Gathering Courage

By Mair Honan Last year I took precepts with Thay and slowly the understanding of the Five Precepts is unfolding as I journey along. I'd like to share a little about this process in relation to paying taxes.

For some time I have had strong feelings regarding the choices our government has made, specifically around the disrespect of life. The practice of the precepts moves me to a deepening awareness of my role in these choices. When I send off my dollars to the Internal Revenue Service, I know I am indirectly assisting in killing others. It is such a sanitized operation—a pen, a check, an envelope—no blood involved. Yet now at times, I smell the blood and hear the cries. The children involved seem to be my children.

My awareness brings to light some difficult realizations. As much as I would like to be courageous, I lack courage. So I focus on my breath and keep mindful as the fear ebbs and flows. My husband and I have struggled to attain some material stability. We earn around $50,000 doing work we love. We have a mortgage on our home, ten-and-a-half acres of land, and a car loan. Our two children are young, and the oldest is very frightened every time he hears us mention war tax resistance, knowing that this would be breaking the law. So we do the best we can to reassure him we are not going to jail, and that he is safe. Losing our home to the Internal Revenue Service from penalties and back taxes does not seem a loving experience for our family, so we have taken little action. "But," I ask myself, "can the security of a house and possessions be balanced against the experience of dropping missiles on people, animals, and plants?" I know I am in the missile factory as I was in the stealth bombers over Iraq. I know it clearly and then a sort of haze takes over and I go on answering the phone or taking my sons to the store.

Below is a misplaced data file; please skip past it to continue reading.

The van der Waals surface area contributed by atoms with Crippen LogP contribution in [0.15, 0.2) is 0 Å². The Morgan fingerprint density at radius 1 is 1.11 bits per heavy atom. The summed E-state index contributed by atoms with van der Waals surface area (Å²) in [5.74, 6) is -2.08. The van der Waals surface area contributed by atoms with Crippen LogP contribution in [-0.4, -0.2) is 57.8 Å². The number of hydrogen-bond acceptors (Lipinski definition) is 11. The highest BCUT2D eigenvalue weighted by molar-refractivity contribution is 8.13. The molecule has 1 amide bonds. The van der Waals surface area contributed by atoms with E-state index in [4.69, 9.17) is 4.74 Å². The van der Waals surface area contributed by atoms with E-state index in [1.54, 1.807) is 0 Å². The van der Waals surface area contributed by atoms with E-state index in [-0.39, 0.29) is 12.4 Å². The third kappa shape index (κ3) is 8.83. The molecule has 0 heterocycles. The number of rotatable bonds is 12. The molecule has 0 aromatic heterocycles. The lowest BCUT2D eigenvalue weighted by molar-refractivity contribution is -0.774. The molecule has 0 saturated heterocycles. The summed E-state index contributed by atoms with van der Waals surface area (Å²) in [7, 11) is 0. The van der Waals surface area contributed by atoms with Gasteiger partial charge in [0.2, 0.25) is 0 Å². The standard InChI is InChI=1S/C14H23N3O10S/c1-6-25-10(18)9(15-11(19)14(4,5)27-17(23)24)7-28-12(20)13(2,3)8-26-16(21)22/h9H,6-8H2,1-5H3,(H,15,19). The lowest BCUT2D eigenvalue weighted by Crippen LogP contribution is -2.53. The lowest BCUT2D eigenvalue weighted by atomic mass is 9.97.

We withhold our Federal telephone taxes and a symbolic $100, for which we have received penalties. As a family we are moving in the direction of withholding 50% of our taxes (the approximate amount that pays for past, present, and future military actions). We hope to redirect this amount to community needs. We know our money is still making weapons. We have formed a war tax resisters support group in our area. Maybe as the circle becomes larger, the courage and clarity will increase. For now, I sit and feel the pain in relation to the inadvertent destruction of my actions, and I try to remain open to this awareness.

Keeping close to my breath, the guiding stars, and hopefully a growing sangha that can be supportive in this process, I practice in the face of fear, confusion, and denial. I welcome any responses or thoughts people would like to share.

Mair Honan is a nurse therapist and an artist in Lincolnville, Maine.

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